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has quotedu7 months

Beannacht libh

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has quotedu8 months

Beannacht libh,'

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has quotedu8 months

quarrelsome

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has quoteduabout 1 year

The Lass of Aughrim

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has quoteduabout 1 year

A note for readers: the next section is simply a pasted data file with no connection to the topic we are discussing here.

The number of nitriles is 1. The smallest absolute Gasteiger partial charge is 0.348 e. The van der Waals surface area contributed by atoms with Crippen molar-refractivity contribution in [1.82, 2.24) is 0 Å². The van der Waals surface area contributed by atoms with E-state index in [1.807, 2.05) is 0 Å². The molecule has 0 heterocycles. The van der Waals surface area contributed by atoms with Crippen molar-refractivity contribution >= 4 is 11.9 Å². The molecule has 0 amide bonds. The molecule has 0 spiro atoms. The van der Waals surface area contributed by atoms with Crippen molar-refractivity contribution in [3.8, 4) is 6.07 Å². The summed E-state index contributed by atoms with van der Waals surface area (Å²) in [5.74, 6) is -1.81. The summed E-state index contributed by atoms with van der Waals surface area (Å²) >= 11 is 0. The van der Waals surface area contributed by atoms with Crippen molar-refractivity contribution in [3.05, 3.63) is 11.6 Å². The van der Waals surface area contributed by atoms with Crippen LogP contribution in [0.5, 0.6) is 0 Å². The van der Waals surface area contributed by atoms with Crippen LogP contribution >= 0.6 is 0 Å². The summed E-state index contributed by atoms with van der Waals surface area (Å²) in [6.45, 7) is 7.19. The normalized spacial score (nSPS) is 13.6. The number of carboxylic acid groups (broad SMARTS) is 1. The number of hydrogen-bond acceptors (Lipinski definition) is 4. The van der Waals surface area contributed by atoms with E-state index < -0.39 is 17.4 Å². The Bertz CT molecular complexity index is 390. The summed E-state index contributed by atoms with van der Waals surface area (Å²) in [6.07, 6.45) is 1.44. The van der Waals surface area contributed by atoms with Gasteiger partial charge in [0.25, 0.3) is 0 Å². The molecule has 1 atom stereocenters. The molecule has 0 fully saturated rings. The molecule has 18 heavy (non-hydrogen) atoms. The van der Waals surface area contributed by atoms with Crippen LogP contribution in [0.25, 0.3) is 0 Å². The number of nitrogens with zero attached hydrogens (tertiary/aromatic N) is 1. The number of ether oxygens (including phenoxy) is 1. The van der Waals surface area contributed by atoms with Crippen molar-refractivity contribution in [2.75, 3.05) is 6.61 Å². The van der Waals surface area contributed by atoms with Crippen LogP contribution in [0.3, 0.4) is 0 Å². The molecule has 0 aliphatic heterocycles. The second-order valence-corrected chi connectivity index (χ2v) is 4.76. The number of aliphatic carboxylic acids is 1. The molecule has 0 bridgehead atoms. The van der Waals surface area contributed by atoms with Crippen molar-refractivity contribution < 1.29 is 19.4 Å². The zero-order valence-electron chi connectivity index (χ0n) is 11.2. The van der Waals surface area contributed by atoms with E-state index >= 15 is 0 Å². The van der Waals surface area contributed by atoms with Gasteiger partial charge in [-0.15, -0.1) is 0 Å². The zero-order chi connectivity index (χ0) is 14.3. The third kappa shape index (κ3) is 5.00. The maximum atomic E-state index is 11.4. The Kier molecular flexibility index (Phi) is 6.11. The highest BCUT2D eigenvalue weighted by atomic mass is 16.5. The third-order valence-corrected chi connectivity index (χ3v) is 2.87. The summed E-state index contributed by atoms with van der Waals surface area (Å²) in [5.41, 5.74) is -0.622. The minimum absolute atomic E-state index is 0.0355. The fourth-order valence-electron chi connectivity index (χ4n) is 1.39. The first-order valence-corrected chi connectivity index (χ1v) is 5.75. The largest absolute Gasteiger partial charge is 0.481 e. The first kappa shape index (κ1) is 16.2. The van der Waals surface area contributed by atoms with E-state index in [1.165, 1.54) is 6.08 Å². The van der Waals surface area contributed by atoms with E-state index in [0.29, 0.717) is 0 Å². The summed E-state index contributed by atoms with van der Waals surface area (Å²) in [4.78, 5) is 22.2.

himself a goodly measure of whisky. The young men eyed him respectfully while he took a trial sip. `God help me,' he said, smiling, `it's the doctor's order.' His wizened face broke into a broader smile, and the three young ladies laughed in musical echo to his pleasantry, swaying their bodies to and fro, with nervous jerks of their shoulders. The boldest said: `O, now, Mr Browne, I'm sure the doctor never ordered anything of the kind.' Mr Browne took another sip of his whisky and said, with sidling mimicry: `Well, you see, I'm the famous Mrs Cassidy, who is reported to have said: "Now, Mary Grimes, if I don't take it, make me take it, for I feel I want it."' His hot face had leaned forward a little too confidentially and he had assumed a very low Dublin accent, so that the young ladies, with one instinct, received his speech in silence. Miss Furlong, who was one of Mary Jane's pupils, asked Miss Daly what was the name of the pretty waltz she had played; and Mr Browne, seeing that he was ignored, turned promptly to the two young men, who were more appreciative. A red-faced young woman, dressed in pansy, came into the room, excitedly clapping her hands and crying: `Quadrilles! Quadrilles!' Close on her heels came Aunt Kate, crying: `Two gentlemen and three ladies, Mary Jane!' `O, here's Mr Bergin and Mr Kerrigan,' said Mary Jane. `Mr Kerrigan, will you take Miss Power? Miss Furlong, may I get you a partner, Mr Bergin. O, that'll just do now.' `Three ladies, Mary Jane,' said Aunt Kate. The two young gentlemen asked the ladies if they might have the pleasure, and Mary Jane turned to Miss Daly. `O, Miss Daly, you're really awfully good, after playing for the last two dances, but really we're so short of ladies tonight.' `I don't mind in the least, Miss Morkan.' `But I've a nice partner for you, Mr Bartell D'Arcy, the tenor. I'll get him to sing later on. All Dublin is raving about him.'